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When it comes to motivating employees to perform, businesses frequently need to look beyond direct compensation. While the wages being offered may be competitive, in the market, other factors such as benefits, and even those pesky intangibles, can be critical to attracting and retaining top talent.
Apart from high salaries, high quality health insurance, good retirement benefits, large bonuses, and consistent merit raises, some employers wonder: what else can I do to attract and retain top talent. Below, you'll find three of the top incentives employers can offer.
Cash is, and always will be, king. While you may already have benefits, annual bonuses, and even merit raises, in place, there are other basically free incentives that can be provided that essentially put more cash in your employees' pockets.
For instance, offering employees that commute significant distances the opportunity to work remotely, while it may not cost anything, actually puts money in the employee's pocket by saving them gas money, not to mention their time. Additionally, parents may be able to save considerably on child care costs if flexible scheduling is available, particularly if flexible hours and remote work is allowed together.
Creating competitions within the office for both work related, as well as non-work related, matters can help with overall morale, as well as productivity. Commonly, sales teams will compete to see who can make the most sales either within a team, or between different teams. Sometimes there is an actual reward, or sometimes it's just for bragging rights. So long as employees are not sabotaging each other to win, creating competition can help improve productivity significantly and inspire employees by tickling their competitive spirits.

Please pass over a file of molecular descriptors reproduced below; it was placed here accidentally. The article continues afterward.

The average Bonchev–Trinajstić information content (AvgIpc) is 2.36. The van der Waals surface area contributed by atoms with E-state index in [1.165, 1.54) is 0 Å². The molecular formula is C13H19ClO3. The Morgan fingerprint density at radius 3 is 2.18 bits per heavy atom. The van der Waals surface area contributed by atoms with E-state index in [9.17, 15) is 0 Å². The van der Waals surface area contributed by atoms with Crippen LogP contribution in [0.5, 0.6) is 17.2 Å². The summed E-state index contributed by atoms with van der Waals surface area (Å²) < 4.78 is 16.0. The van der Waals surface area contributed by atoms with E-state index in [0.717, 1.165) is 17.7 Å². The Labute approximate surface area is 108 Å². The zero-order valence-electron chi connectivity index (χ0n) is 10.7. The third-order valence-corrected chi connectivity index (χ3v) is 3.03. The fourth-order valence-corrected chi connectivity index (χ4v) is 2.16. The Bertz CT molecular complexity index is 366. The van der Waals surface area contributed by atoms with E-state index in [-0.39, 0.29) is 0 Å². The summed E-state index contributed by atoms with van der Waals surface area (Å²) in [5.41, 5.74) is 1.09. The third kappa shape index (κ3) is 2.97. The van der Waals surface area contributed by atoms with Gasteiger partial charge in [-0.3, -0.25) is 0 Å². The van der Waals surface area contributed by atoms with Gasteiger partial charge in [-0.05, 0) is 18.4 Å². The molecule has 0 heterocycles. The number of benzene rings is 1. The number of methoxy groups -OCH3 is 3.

A common non-work related competition involves those fancy new fitness tools everyone seems to either have on their wrist or in their pocket. Offices across the country have competitions to see who can get the most steps in on their pedometers, over the course of a week or month. Also, employers can consider starting rec league sports teams, or even putting small gyms in the office. These sorts of competitions and activities encourage healthy behavior by your employees, which is good for employees, and likely good for business too.
Holidays are fun. Birthdays are fun. Although there's always going to be a few people who don't want to be involved, celebrating peoples' birthdays, and every holiday, by having some food, both healthy and unhealthy, will help bring people together for some socializing, and hopefully lead to higher morale and feelings of appreciation.
Employee appreciation is shockingly cheap, and surprisingly rewarding for employers. Even if an employer doesn't want to waste time with idle chit chat and parties, kind words of encouragement will go a long way to show an employee that their work is appreciated. And appreciated employees tend to work harder and get better results.
However, employers should be cautioned against simply guessing which intangible benefits are best, and should talk to employees, and potentially conduct surveys, to ensure that new benefits will have the intended results.
Meeting with a lawyer can help you understand your options and how to best protect your rights. Visit our attorney directory to find a lawyer near you who can help.